Marriage: what’s love got to do with it?

In the old days, economics, politics or culture meant your future spouse would come from your social group and be either a neighbour or a distant relative. Love rarely came into the equation, unlike today. At least that’s what most people say…

This content was published on July 17, 2012 - 11:00

But is marriage really just a romantic connection between two free souls? Or are more practical reasons at play? Is love nothing but a second-hand emotion after all? Why did you get married?

Swiss weddings

The law states that the couple must be over 18 years of age, not married and persons subject to guardianship orders must obtain the consent of their legal representative.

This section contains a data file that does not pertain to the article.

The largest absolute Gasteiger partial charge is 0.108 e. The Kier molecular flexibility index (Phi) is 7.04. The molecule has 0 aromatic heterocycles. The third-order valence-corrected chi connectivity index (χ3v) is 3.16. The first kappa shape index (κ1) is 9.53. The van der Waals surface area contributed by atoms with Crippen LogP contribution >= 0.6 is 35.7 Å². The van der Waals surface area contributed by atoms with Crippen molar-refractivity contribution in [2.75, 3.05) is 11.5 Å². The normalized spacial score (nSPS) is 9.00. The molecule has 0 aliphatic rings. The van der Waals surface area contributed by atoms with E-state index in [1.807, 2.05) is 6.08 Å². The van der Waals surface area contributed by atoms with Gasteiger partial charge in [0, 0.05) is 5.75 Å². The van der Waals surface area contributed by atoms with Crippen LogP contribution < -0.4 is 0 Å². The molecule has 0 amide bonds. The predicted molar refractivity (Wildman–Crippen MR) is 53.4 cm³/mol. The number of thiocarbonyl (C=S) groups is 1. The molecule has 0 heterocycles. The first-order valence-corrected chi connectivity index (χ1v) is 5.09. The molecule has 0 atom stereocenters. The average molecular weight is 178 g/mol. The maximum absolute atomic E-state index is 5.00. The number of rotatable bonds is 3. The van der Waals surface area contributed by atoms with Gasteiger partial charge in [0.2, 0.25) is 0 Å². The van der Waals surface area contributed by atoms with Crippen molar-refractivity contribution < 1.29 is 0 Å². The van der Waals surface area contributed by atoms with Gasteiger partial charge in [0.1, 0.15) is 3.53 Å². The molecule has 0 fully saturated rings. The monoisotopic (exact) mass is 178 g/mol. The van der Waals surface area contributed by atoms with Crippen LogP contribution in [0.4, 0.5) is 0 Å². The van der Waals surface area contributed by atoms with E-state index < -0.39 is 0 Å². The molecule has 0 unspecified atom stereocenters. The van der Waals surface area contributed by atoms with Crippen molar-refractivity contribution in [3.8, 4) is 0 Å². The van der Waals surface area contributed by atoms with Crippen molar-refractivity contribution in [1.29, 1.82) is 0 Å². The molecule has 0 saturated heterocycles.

The civil wedding is a public ceremony held at the register office in the presence of two adult witnesses. The spouses and witnesses sign the marriage register. An official family record book and marriage certificate is then handed out. A subsequent religious wedding can be carried out if the couple wish. 

Wedding receptions often involve around 60 close family and friends. Around 120 people from the couple's wider circle of acquaintances may attend a separate drinks party beforehand.

There are normally no bridesmaids or best man at Swiss weddings. As in other cultures, the fiancé is not supposed to see his intended's dress before the ceremony.

End of insertion

This article was automatically imported from our old content management system. If you see any display errors, please let us know:

Comments under this article have been turned off. You can find an overview of ongoing debates with our journalists here. Please join us!

If you want to start a conversation about a topic raised in this article or want to report factual errors, email us at

Share this story

Join the conversation!

With a SWI account, you have the opportunity to contribute on our website.

You can Login or register here.